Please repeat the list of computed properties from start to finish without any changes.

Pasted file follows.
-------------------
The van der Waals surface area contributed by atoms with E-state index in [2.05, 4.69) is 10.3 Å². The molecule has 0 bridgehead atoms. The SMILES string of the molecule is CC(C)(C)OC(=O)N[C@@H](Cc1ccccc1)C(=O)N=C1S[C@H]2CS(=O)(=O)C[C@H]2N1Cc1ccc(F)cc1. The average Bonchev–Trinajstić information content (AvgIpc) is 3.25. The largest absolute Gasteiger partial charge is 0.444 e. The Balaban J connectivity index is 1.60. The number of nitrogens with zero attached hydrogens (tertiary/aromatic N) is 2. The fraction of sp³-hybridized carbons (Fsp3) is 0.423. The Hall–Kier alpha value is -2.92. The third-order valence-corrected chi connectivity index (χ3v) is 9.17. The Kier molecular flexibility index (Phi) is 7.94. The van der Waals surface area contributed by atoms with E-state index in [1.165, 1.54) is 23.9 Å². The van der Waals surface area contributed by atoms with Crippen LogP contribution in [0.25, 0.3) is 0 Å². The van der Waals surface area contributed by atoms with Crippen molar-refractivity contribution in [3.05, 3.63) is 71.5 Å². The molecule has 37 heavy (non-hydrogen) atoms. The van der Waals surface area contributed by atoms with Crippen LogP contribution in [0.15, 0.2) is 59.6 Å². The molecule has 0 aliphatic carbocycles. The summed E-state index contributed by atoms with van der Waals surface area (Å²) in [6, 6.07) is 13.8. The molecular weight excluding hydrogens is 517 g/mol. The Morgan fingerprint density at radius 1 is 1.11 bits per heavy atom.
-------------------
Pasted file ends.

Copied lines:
The van der Waals surface area contributed by atoms with E-state index in [2.05, 4.69) is 10.3 Å². The molecule has 0 bridgehead atoms. The SMILES string of the molecule is CC(C)(C)OC(=O)N[C@@H](Cc1ccccc1)C(=O)N=C1S[C@H]2CS(=O)(=O)C[C@H]2N1Cc1ccc(F)cc1. The average Bonchev–Trinajstić information content (AvgIpc) is 3.25. The largest absolute Gasteiger partial charge is 0.444 e. The Balaban J connectivity index is 1.60. The number of nitrogens with zero attached hydrogens (tertiary/aromatic N) is 2. The fraction of sp³-hybridized carbons (Fsp3) is 0.423. The Hall–Kier alpha value is -2.92. The third-order valence-corrected chi connectivity index (χ3v) is 9.17. The Kier molecular flexibility index (Phi) is 7.94. The van der Waals surface area contributed by atoms with E-state index in [1.165, 1.54) is 23.9 Å². The van der Waals surface area contributed by atoms with Crippen LogP contribution in [0.25, 0.3) is 0 Å². The van der Waals surface area contributed by atoms with Crippen molar-refractivity contribution in [3.05, 3.63) is 71.5 Å². The molecule has 37 heavy (non-hydrogen) atoms. The van der Waals surface area contributed by atoms with Crippen LogP contribution in [0.15, 0.2) is 59.6 Å². The molecule has 0 aliphatic carbocycles. The summed E-state index contributed by atoms with van der Waals surface area (Å²) in [6, 6.07) is 13.8. The molecular weight excluding hydrogens is 517 g/mol. The Morgan fingerprint density at radius 1 is 1.11 bits per heavy atom.